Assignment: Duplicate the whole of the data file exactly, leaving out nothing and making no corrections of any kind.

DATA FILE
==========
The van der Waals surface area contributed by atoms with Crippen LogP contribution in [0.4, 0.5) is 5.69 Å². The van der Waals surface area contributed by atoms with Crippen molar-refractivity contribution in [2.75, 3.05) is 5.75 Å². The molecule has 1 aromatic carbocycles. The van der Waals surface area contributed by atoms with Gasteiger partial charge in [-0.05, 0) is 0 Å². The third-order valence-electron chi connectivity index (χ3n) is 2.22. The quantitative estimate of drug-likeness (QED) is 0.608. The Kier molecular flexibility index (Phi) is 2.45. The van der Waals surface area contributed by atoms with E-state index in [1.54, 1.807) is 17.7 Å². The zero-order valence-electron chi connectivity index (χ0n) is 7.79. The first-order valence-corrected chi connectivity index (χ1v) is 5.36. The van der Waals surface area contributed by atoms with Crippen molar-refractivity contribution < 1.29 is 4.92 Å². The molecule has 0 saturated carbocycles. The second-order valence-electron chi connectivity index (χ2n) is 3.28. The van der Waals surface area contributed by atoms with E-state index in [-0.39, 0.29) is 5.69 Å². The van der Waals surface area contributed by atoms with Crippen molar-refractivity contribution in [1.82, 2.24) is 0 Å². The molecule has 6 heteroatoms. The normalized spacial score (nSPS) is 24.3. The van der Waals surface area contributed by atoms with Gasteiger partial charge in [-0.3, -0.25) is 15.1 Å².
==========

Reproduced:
The van der Waals surface area contributed by atoms with Crippen LogP contribution in [0.4, 0.5) is 5.69 Å². The van der Waals surface area contributed by atoms with Crippen molar-refractivity contribution in [2.75, 3.05) is 5.75 Å². The molecule has 1 aromatic carbocycles. The van der Waals surface area contributed by atoms with Gasteiger partial charge in [-0.05, 0) is 0 Å². The third-order valence-electron chi connectivity index (χ3n) is 2.22. The quantitative estimate of drug-likeness (QED) is 0.608. The Kier molecular flexibility index (Phi) is 2.45. The van der Waals surface area contributed by atoms with E-state index in [1.54, 1.807) is 17.7 Å². The zero-order valence-electron chi connectivity index (χ0n) is 7.79. The first-order valence-corrected chi connectivity index (χ1v) is 5.36. The van der Waals surface area contributed by atoms with Crippen molar-refractivity contribution < 1.29 is 4.92 Å². The molecule has 0 saturated carbocycles. The second-order valence-electron chi connectivity index (χ2n) is 3.28. The van der Waals surface area contributed by atoms with E-state index in [-0.39, 0.29) is 5.69 Å². The van der Waals surface area contributed by atoms with Crippen molar-refractivity contribution in [1.82, 2.24) is 0 Å². The molecule has 6 heteroatoms. The normalized spacial score (nSPS) is 24.3. The van der Waals surface area contributed by atoms with Gasteiger partial charge in [-0.3, -0.25) is 15.1 Å².